262646 Ultrathin and Transparent Nanobrick Wall Super Gas Barrier Assemblies

Thursday, November 1, 2012: 2:00 PM
Westmoreland West (Westin )
Laura Bolling, Chemical Engineering, Texas A&M University, College Station, TX, Morgan Priolo, Materials Science and Engineering, Texas A&M University, College Station, TX, Daniel Gamboa, Texas A&M University, College Station, TX, Kevin Holder, Chemistry, Texas A&M University, College Station, TX and Jaime C. Grunlan, Department of Mechanical Engineering and Department of Chemical Engineering, Texas A&M University, College Station, TX

Ultrathin and transparent nanobrick wall super gas barrier assemblies*

Thin films of natural, sodium montmorillonite clay and weak polyelectrolytes were prepared by alternately dipping a PET substrate into four different dilute aqueous mixtures (polyethylenimine, poly(acrylic acid), polyethylenimine, and montmorillonite clay).   After depositing four of these quadlayers (QL), the resulting transparent film exhibits an oxygen transmission rate at or below the detection limit of commercial instrumentation (≤ 0.005 cm3 m-2 day-1).  This level of oxygen barrier, which is unprecedented for a clay-filled polymer composite, is believed to be due to a nanobrick wall microstructure comprised of completely exfoliated clay bricks in polymeric mortar and clay layer spacing on the order of tens of nanometers.  This 4 QL film, with a thickness of only 51 nm and optical transparency of 95%, represents a true foil replacement technology, useful for flexible electronic displays, microwaveable food containers, and pharmaceutical packaging.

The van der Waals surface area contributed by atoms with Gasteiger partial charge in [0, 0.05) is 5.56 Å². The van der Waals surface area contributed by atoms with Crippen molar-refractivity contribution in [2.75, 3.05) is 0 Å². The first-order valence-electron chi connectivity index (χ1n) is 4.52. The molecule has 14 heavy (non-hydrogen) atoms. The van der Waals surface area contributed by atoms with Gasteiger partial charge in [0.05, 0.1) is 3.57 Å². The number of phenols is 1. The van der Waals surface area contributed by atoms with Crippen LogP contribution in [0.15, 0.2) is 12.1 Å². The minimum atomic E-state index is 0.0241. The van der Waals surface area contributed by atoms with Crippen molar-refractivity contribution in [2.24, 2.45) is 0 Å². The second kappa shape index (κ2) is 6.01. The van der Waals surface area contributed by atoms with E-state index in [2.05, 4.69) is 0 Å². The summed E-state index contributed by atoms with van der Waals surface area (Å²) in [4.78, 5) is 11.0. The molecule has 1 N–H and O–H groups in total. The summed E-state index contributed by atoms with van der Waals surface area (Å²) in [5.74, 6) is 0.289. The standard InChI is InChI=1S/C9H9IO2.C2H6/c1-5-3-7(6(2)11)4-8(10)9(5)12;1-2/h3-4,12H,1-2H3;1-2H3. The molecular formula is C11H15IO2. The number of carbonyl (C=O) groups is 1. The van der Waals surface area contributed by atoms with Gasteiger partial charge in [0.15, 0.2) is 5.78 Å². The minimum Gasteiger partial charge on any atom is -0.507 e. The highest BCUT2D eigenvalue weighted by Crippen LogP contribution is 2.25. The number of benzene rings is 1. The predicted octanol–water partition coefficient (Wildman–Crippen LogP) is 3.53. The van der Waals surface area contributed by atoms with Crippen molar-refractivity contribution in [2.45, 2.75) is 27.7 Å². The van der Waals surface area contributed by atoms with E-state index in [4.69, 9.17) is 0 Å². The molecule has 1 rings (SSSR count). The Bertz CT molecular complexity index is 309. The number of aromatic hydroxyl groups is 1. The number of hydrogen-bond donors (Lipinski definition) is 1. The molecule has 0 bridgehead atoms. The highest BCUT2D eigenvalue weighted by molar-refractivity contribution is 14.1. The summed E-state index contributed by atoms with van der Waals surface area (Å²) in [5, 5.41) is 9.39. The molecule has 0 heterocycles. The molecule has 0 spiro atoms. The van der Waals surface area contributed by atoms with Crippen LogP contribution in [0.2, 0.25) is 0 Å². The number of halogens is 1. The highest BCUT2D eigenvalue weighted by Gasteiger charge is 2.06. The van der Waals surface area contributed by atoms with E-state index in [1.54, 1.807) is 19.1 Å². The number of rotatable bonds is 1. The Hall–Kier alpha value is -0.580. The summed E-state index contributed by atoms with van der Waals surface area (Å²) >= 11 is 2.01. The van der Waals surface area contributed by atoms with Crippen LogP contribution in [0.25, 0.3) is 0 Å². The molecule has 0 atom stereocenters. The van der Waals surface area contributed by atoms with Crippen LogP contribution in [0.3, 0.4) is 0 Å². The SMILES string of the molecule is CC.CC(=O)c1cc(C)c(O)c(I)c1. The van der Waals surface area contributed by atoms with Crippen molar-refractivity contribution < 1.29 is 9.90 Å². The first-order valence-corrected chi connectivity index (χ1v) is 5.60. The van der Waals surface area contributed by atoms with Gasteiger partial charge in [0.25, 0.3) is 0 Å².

* Submitted to AIChE 08A12.


Extended Abstract: File Not Uploaded